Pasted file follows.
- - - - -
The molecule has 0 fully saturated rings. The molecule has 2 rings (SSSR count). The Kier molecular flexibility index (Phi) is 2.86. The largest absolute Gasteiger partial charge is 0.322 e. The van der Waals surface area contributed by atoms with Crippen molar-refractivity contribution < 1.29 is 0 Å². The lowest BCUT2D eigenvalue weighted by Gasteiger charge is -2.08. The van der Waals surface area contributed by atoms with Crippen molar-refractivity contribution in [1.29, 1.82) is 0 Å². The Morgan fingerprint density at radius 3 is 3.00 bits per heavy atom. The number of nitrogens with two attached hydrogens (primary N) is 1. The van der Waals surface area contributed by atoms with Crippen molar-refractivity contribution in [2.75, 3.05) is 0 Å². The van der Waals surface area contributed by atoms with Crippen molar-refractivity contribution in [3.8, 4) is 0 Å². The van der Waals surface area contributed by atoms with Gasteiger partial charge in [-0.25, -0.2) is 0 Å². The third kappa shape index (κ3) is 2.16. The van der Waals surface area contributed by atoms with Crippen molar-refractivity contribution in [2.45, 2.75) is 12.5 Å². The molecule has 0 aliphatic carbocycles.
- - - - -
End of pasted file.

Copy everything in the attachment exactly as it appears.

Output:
The molecule has 0 fully saturated rings. The molecule has 2 rings (SSSR count). The Kier molecular flexibility index (Phi) is 2.86. The largest absolute Gasteiger partial charge is 0.322 e. The van der Waals surface area contributed by atoms with Crippen molar-refractivity contribution < 1.29 is 0 Å². The lowest BCUT2D eigenvalue weighted by Gasteiger charge is -2.08. The van der Waals surface area contributed by atoms with Crippen molar-refractivity contribution in [1.29, 1.82) is 0 Å². The Morgan fingerprint density at radius 3 is 3.00 bits per heavy atom. The number of nitrogens with two attached hydrogens (primary N) is 1. The van der Waals surface area contributed by atoms with Crippen molar-refractivity contribution in [2.75, 3.05) is 0 Å². The van der Waals surface area contributed by atoms with Crippen molar-refractivity contribution in [3.8, 4) is 0 Å². The van der Waals surface area contributed by atoms with Gasteiger partial charge in [-0.25, -0.2) is 0 Å². The third kappa shape index (κ3) is 2.16. The van der Waals surface area contributed by atoms with Crippen molar-refractivity contribution in [2.45, 2.75) is 12.5 Å². The molecule has 0 aliphatic carbocycles.